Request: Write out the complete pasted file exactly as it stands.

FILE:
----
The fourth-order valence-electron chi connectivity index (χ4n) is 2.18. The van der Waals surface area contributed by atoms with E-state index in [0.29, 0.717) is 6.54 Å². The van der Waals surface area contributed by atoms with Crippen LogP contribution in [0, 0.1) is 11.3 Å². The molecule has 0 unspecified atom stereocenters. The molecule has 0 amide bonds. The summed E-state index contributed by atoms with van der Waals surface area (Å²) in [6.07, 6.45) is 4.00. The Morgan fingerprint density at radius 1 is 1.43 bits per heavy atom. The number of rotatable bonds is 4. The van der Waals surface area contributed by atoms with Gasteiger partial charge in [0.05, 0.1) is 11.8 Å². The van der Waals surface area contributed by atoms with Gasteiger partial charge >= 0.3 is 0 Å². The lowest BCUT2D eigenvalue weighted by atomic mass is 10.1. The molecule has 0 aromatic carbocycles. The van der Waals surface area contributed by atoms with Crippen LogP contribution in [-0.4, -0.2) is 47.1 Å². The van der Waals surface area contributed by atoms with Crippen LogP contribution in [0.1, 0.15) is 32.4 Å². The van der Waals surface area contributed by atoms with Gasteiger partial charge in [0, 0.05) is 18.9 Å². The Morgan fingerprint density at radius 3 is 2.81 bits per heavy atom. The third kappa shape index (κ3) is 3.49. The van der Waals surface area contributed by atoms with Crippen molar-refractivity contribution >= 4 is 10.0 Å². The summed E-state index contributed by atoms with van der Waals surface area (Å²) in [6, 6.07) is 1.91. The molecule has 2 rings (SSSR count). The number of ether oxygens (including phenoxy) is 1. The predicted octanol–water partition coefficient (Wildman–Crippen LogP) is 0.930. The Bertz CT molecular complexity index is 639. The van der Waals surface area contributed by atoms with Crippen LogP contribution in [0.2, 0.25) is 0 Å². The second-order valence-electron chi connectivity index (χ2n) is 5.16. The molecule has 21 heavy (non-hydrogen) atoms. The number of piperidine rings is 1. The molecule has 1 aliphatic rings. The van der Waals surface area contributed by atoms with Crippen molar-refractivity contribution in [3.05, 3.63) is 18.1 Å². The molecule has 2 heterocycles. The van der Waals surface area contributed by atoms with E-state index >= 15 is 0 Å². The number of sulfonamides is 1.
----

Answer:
The fourth-order valence-electron chi connectivity index (χ4n) is 2.18. The van der Waals surface area contributed by atoms with E-state index in [0.29, 0.717) is 6.54 Å². The van der Waals surface area contributed by atoms with Crippen LogP contribution in [0, 0.1) is 11.3 Å². The molecule has 0 unspecified atom stereocenters. The molecule has 0 amide bonds. The summed E-state index contributed by atoms with van der Waals surface area (Å²) in [6.07, 6.45) is 4.00. The Morgan fingerprint density at radius 1 is 1.43 bits per heavy atom. The number of rotatable bonds is 4. The van der Waals surface area contributed by atoms with Gasteiger partial charge in [0.05, 0.1) is 11.8 Å². The van der Waals surface area contributed by atoms with Gasteiger partial charge >= 0.3 is 0 Å². The lowest BCUT2D eigenvalue weighted by atomic mass is 10.1. The molecule has 0 aromatic carbocycles. The van der Waals surface area contributed by atoms with Crippen LogP contribution in [-0.4, -0.2) is 47.1 Å². The van der Waals surface area contributed by atoms with Crippen LogP contribution in [0.1, 0.15) is 32.4 Å². The van der Waals surface area contributed by atoms with Gasteiger partial charge in [0, 0.05) is 18.9 Å². The Morgan fingerprint density at radius 3 is 2.81 bits per heavy atom. The third kappa shape index (κ3) is 3.49. The van der Waals surface area contributed by atoms with Crippen molar-refractivity contribution >= 4 is 10.0 Å². The summed E-state index contributed by atoms with van der Waals surface area (Å²) in [6, 6.07) is 1.91. The molecule has 2 rings (SSSR count). The number of ether oxygens (including phenoxy) is 1. The predicted octanol–water partition coefficient (Wildman–Crippen LogP) is 0.930. The Bertz CT molecular complexity index is 639. The van der Waals surface area contributed by atoms with Crippen LogP contribution in [0.2, 0.25) is 0 Å². The second-order valence-electron chi connectivity index (χ2n) is 5.16. The molecule has 21 heavy (non-hydrogen) atoms. The number of piperidine rings is 1. The molecule has 1 aliphatic rings. The van der Waals surface area contributed by atoms with Crippen molar-refractivity contribution in [3.05, 3.63) is 18.1 Å². The molecule has 2 heterocycles. The van der Waals surface area contributed by atoms with E-state index >= 15 is 0 Å². The number of sulfonamides is 1.